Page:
I am a child of that culture, and worse, a scientifically trained one. I have been educated to trust in practicality, not in love. But I have also been trained to see whole systems, and the more I do that, the more I see that practicality and love are in fact the same thing. What is love, but the ability to identify with someone or something beyond your own skin? Love is the expansion of boundaries, the realization that another person, or family, or piece of land, or nation, or the whole earth is so intimately connected to you that your welfare and his, her, or its welfare are one and the same.

In truth, of course, we are all intimately interconnected with each other and with the earth. We have always been. Love has always been a practical idea, as well as a moral one. Now it is not only practical but urgent. It is time to accept the astonishing notion that to be rational, to ensure our own preservation, much less that of nature and of future generations, what is required of us is to be GOOD. We have to look far into the future, react to signals before they come, care for and share the resources of the earth, and moderate our numbers and desires. We have to create a culture that draws out of us not only our technical creativity, our entrepreneurial cleverness, our individualism, competitiveness, and cynicism, but also our wisdom and our goodness.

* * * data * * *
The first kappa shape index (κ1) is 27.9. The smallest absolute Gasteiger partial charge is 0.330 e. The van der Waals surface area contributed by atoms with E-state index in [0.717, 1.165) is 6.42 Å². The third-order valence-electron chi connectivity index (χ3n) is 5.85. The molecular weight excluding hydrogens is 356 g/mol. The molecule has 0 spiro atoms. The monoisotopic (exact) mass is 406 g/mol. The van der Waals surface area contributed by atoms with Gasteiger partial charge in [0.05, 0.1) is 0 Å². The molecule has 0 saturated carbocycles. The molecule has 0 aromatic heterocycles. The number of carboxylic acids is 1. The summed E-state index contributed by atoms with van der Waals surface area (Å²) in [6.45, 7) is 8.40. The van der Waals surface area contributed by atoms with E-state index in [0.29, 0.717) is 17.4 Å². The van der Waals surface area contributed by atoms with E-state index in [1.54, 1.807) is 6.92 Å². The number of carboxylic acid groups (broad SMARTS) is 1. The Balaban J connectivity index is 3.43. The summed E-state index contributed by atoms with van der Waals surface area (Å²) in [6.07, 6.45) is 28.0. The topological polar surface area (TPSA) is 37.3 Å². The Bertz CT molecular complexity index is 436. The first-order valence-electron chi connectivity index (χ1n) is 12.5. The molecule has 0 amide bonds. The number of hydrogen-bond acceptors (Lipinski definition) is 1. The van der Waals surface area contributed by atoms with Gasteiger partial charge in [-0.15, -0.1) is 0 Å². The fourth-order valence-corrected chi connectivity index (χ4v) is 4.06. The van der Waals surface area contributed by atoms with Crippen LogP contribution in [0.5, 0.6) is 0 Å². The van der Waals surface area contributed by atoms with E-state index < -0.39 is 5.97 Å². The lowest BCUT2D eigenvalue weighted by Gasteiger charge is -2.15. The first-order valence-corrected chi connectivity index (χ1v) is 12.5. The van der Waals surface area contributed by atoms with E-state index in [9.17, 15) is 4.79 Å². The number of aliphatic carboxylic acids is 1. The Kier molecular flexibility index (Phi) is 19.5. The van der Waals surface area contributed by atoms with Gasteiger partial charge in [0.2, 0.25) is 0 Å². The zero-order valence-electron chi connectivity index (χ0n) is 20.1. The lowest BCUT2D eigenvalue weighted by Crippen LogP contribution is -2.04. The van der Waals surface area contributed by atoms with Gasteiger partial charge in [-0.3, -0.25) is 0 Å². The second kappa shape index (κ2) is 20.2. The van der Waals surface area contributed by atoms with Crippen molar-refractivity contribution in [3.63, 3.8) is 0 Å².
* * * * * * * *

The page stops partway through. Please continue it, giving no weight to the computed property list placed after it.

It can be done. We can be patient with ourselves and others as we all confront a changing world. We can empathize with resistance to change; there is some clinging to the ways of unsustainability within each of us. We can include everyone in the challenge; everyone will be needed. We can listen to the cynicism around us and pity those who indulge in it, but refuse to indulge in it ourselves.

The world can pass safely through the adventure of bringing itself to sustainability only if people view themselves and others with compassion. That compassion is there, within all of us, just waiting to be used, the greatest resource of all, and one with no limits.